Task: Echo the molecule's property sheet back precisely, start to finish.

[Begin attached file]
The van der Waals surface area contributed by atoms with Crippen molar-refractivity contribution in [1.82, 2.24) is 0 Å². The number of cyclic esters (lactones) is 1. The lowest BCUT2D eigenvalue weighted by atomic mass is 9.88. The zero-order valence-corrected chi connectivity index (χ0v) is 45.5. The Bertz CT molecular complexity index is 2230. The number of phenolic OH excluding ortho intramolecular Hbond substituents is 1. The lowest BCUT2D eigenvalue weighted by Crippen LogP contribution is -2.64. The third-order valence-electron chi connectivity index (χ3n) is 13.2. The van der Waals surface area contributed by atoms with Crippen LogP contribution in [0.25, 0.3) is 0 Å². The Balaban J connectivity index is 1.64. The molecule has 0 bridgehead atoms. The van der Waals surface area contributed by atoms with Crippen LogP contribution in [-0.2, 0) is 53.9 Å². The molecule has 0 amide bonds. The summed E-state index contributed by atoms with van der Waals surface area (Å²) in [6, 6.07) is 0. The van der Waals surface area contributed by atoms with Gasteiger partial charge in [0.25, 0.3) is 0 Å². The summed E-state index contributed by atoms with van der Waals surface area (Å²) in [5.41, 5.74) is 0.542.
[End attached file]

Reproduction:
The van der Waals surface area contributed by atoms with Crippen molar-refractivity contribution in [1.82, 2.24) is 0 Å². The number of cyclic esters (lactones) is 1. The lowest BCUT2D eigenvalue weighted by atomic mass is 9.88. The zero-order valence-corrected chi connectivity index (χ0v) is 45.5. The Bertz CT molecular complexity index is 2230. The number of phenolic OH excluding ortho intramolecular Hbond substituents is 1. The lowest BCUT2D eigenvalue weighted by Crippen LogP contribution is -2.64. The third-order valence-electron chi connectivity index (χ3n) is 13.2. The van der Waals surface area contributed by atoms with Crippen LogP contribution in [0.25, 0.3) is 0 Å². The Balaban J connectivity index is 1.64. The molecule has 0 bridgehead atoms. The van der Waals surface area contributed by atoms with Crippen LogP contribution in [-0.2, 0) is 53.9 Å². The molecule has 0 amide bonds. The summed E-state index contributed by atoms with van der Waals surface area (Å²) in [6, 6.07) is 0. The van der Waals surface area contributed by atoms with Gasteiger partial charge in [0.25, 0.3) is 0 Å². The summed E-state index contributed by atoms with van der Waals surface area (Å²) in [5.41, 5.74) is 0.542.